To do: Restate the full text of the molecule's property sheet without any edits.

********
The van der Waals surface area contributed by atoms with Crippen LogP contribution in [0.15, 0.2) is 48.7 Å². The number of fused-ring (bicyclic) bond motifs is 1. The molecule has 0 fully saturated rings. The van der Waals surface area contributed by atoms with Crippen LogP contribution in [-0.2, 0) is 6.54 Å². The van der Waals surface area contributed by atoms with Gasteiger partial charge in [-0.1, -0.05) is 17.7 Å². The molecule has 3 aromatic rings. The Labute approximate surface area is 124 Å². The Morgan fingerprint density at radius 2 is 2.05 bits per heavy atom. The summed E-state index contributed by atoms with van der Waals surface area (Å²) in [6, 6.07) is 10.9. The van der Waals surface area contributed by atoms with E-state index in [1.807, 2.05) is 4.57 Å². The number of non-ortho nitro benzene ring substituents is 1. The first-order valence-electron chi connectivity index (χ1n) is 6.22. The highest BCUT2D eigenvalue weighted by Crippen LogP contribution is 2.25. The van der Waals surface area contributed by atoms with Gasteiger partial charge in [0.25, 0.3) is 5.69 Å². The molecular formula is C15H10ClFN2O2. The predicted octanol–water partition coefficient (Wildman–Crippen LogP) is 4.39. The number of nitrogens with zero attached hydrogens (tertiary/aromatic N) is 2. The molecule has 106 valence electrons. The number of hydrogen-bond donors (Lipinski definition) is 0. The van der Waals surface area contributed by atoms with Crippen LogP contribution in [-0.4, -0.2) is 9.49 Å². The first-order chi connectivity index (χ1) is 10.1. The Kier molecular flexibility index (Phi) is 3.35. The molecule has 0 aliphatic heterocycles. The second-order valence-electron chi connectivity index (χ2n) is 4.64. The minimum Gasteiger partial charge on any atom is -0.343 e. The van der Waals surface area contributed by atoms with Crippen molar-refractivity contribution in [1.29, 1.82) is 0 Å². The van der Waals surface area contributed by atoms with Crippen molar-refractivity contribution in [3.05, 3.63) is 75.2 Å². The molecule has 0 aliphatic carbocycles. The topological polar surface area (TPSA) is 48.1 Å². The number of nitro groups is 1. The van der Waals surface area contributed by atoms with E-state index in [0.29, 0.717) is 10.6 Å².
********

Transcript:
The van der Waals surface area contributed by atoms with Crippen LogP contribution in [0.15, 0.2) is 48.7 Å². The number of fused-ring (bicyclic) bond motifs is 1. The molecule has 0 fully saturated rings. The van der Waals surface area contributed by atoms with Crippen LogP contribution in [-0.2, 0) is 6.54 Å². The van der Waals surface area contributed by atoms with Gasteiger partial charge in [-0.1, -0.05) is 17.7 Å². The molecule has 3 aromatic rings. The Labute approximate surface area is 124 Å². The Morgan fingerprint density at radius 2 is 2.05 bits per heavy atom. The summed E-state index contributed by atoms with van der Waals surface area (Å²) in [6, 6.07) is 10.9. The van der Waals surface area contributed by atoms with E-state index in [1.807, 2.05) is 4.57 Å². The number of non-ortho nitro benzene ring substituents is 1. The first-order valence-electron chi connectivity index (χ1n) is 6.22. The highest BCUT2D eigenvalue weighted by Crippen LogP contribution is 2.25. The van der Waals surface area contributed by atoms with Gasteiger partial charge in [0.25, 0.3) is 5.69 Å². The molecular formula is C15H10ClFN2O2. The predicted octanol–water partition coefficient (Wildman–Crippen LogP) is 4.39. The number of nitrogens with zero attached hydrogens (tertiary/aromatic N) is 2. The molecule has 106 valence electrons. The number of hydrogen-bond donors (Lipinski definition) is 0. The van der Waals surface area contributed by atoms with Crippen LogP contribution in [-0.4, -0.2) is 9.49 Å². The first-order chi connectivity index (χ1) is 10.1. The Kier molecular flexibility index (Phi) is 3.35. The molecule has 0 aliphatic heterocycles. The second-order valence-electron chi connectivity index (χ2n) is 4.64. The minimum Gasteiger partial charge on any atom is -0.343 e. The van der Waals surface area contributed by atoms with Crippen molar-refractivity contribution in [1.29, 1.82) is 0 Å². The van der Waals surface area contributed by atoms with Crippen molar-refractivity contribution in [3.05, 3.63) is 75.2 Å². The molecule has 0 aliphatic carbocycles. The topological polar surface area (TPSA) is 48.1 Å². The number of nitro groups is 1. The van der Waals surface area contributed by atoms with E-state index in [0.29, 0.717) is 10.6 Å².